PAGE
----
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Crepes suzette

Crepes suzette
Los Angeles Times

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Total time: 1 hour plus 2 hours to overnight for crepe batter to chill | Serves 6

Orange butter

  • 1/2 cup sugar
  • Peel from 2 oranges (remove any pith)
  • 1/2 pound (2 sticks) unsalted butter
  • 1/2 cup strained orange juice
  • 3 tablespoons orange liqueur

Step 1Place the sugar and orange peel in a food processor bowl. Process for a minute or so, scraping down with a rubber spatula as necessary, until peel and sugar are finely blended.

Step 2Cut the butter into pieces and process until smooth and almost fluffy. By drops, cream in one-half cup of the orange juice, then the orange liqueur, plus more drops of juice if needed. Mixture should be creamy.

Step 3Cover and refrigerate if making ahead.


  • 3/4 cup milk
  • 3/4 cup cold water
  • 3 egg yolks
  • 1 tablespoon sugar
  • 3 tablespoons orange liqueur, rum or brandy
  • 1 cup flour
  • 5 tablespoons melted butter
  • Piece of fat bacon, pork rind or 2 to 3 tablespoons oil

Step 1Place the milk, cold water, egg yolks, sugar, orange liqueur, flour and melted butter in the blender jar. Cover and blend at high speed for 1 minute. If bits of flour adhere to sides of jar, scrap down with a rubber spatula and blend 3 seconds more. Cover and refrigerate for at least 2 hours or overnight.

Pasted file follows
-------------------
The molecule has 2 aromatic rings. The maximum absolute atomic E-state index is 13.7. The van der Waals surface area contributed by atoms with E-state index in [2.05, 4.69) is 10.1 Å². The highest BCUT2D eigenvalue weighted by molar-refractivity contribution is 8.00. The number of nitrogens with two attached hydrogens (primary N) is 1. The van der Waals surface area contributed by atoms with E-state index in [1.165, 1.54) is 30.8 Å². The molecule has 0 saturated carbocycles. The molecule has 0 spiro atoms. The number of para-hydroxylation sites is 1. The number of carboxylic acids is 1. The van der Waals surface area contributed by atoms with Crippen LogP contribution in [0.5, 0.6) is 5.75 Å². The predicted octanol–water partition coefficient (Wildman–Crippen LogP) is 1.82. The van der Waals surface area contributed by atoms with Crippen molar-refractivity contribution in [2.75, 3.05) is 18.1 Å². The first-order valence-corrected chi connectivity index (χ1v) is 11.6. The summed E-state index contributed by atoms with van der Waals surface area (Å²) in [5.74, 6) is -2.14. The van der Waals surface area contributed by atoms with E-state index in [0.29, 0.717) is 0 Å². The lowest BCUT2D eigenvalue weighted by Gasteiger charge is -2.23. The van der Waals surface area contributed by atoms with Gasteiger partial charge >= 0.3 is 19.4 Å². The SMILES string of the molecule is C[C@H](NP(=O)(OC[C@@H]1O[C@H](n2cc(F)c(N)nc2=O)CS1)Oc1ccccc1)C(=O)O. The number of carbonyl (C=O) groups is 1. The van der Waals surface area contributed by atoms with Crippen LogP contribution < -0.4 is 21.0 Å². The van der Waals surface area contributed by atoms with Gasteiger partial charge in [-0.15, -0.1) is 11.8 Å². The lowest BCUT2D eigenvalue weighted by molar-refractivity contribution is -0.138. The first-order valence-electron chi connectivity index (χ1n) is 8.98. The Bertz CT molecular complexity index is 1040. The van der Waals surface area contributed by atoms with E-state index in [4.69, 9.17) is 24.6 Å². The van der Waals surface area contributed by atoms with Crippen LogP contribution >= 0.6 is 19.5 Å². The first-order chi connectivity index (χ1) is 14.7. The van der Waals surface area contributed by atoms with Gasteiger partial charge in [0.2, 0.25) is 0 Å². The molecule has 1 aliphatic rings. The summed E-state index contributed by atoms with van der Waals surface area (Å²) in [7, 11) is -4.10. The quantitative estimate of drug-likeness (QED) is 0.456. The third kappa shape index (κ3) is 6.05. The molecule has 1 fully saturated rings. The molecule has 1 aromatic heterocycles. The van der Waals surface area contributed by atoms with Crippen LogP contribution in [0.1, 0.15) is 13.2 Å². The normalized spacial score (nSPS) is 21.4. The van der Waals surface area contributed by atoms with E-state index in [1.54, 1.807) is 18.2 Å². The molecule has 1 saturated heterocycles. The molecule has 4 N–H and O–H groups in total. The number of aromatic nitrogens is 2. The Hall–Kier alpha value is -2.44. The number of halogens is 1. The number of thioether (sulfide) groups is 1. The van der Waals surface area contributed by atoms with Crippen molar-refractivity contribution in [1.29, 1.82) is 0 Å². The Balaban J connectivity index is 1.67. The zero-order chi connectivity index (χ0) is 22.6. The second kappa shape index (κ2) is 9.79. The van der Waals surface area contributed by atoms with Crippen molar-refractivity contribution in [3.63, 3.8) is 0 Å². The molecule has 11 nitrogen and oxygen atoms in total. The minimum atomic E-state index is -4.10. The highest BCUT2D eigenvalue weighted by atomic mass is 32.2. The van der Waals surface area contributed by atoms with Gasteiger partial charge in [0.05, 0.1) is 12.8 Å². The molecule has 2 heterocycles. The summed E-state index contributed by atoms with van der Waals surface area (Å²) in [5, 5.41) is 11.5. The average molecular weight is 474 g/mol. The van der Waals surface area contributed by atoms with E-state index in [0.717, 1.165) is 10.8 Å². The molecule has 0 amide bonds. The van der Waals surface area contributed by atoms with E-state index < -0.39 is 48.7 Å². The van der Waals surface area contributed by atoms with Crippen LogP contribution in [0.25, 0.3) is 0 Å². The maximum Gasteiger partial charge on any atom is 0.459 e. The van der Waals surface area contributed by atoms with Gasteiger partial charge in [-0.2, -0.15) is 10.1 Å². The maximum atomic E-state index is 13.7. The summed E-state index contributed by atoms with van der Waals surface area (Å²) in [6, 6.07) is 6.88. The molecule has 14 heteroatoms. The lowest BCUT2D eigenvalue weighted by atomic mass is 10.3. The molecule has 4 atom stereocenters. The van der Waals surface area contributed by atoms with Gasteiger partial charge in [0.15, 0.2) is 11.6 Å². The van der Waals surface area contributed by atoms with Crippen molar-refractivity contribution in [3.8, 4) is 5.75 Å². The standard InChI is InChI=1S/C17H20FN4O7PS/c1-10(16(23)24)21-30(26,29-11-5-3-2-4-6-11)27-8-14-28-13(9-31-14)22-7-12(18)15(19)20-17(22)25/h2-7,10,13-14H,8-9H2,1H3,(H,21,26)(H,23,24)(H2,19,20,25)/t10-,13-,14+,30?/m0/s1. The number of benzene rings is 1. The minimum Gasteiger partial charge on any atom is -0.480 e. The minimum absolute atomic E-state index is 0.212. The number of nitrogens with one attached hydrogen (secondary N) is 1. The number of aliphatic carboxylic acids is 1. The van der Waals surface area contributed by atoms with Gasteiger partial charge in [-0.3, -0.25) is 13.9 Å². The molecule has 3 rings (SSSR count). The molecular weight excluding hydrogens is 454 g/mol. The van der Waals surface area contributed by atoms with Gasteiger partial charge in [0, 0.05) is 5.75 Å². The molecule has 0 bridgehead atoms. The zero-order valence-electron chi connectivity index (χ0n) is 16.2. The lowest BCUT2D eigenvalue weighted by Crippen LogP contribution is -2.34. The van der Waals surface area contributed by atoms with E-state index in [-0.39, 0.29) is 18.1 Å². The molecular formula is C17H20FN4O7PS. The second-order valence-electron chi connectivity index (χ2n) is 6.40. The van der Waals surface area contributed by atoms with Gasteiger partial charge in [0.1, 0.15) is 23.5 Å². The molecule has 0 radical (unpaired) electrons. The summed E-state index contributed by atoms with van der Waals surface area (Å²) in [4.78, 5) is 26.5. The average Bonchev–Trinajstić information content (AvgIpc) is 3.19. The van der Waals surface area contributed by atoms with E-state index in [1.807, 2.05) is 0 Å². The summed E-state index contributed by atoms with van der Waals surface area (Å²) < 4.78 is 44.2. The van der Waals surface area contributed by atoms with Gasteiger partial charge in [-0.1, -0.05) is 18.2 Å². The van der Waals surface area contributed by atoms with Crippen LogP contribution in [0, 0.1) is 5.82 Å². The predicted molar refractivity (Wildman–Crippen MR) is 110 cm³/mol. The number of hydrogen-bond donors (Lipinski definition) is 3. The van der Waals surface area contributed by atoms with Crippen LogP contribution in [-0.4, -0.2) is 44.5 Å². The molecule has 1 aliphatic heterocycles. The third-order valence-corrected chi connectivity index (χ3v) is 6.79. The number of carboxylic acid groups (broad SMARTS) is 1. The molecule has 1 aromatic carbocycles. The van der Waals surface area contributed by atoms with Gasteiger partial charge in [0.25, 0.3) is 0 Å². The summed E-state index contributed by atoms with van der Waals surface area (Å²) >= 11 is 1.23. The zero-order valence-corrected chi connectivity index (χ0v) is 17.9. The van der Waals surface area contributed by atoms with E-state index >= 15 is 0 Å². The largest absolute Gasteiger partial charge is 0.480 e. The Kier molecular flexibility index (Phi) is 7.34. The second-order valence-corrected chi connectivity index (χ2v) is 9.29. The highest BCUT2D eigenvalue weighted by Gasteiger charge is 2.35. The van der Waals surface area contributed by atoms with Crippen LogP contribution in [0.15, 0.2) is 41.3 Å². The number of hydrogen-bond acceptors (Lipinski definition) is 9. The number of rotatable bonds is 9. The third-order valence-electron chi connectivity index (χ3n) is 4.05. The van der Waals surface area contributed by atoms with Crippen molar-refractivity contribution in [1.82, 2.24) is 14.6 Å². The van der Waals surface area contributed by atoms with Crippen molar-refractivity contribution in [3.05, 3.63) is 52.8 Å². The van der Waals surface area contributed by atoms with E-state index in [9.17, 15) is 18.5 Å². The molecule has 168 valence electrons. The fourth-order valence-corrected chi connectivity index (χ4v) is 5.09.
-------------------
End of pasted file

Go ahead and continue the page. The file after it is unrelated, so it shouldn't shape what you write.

Step 2Rub the crepe pan or skillet with the bacon or rind or brush it lightly with oil. Set over moderately high heat until the pan is just beginning to smoke. Immediately remove pan from the heat and holding handle with one hand, pour a scant one-fourth cup of batter into the middle of the pan with the other hand. Quickly tilt the pan in all directions to run the batter all over the bottom of the pan in a thin film, about 4 to 5 inches in diameter. Pour any batter that doesn't stick to the pan back into the bowl. The process should only take 2 to 3 seconds.

Step 3Return the pan to heat for 60 to 80 seconds. Then jerk and toss the pan sharply back and forth to loosen the crepe. Lift its edges with a spatula and if the underside is a nice light brown, the crepe is ready for turning.

Step 4Turn the crepe by using two spatulas or with your fingers.

Step 5Brown lightly for about one-half minute on the other side. This second side will be a spotty brown and is always kept as the underneath aspect of the crepe.

Step 6As they are done, slide the crepes onto a rack and let cool several minutes before stacking on a plate.


  • 18 cooked crepes
  • 2 tablespoons granulated sugar
  • 1/3 cup orange liqueur
  • 1/3 cup Cognac

Step 1Place the orange butter in a heavy large skillet and heat until it is bubbling. Dip both sides of the crepe in the butter. With its best-looking side out, fold it in half and in half again, to form a wedge. Place it at the edge of the skillet. Rapidly continue with the rest of the crepes.

Step 2Sprinkle the crepes with the sugar. Pour the orange liqueur and Cognac over the crepes. Ignite with a lighted match. Shake the skillet gently back and forth while spooning the flaming liqueur over the crepes until the fire dies down. Serve.

Note: From Julia Child's "Mastering the Art of French Cooking." Crepes 4 to 5 inches in diameter are a convenient size; three of these per person is the usual serving.


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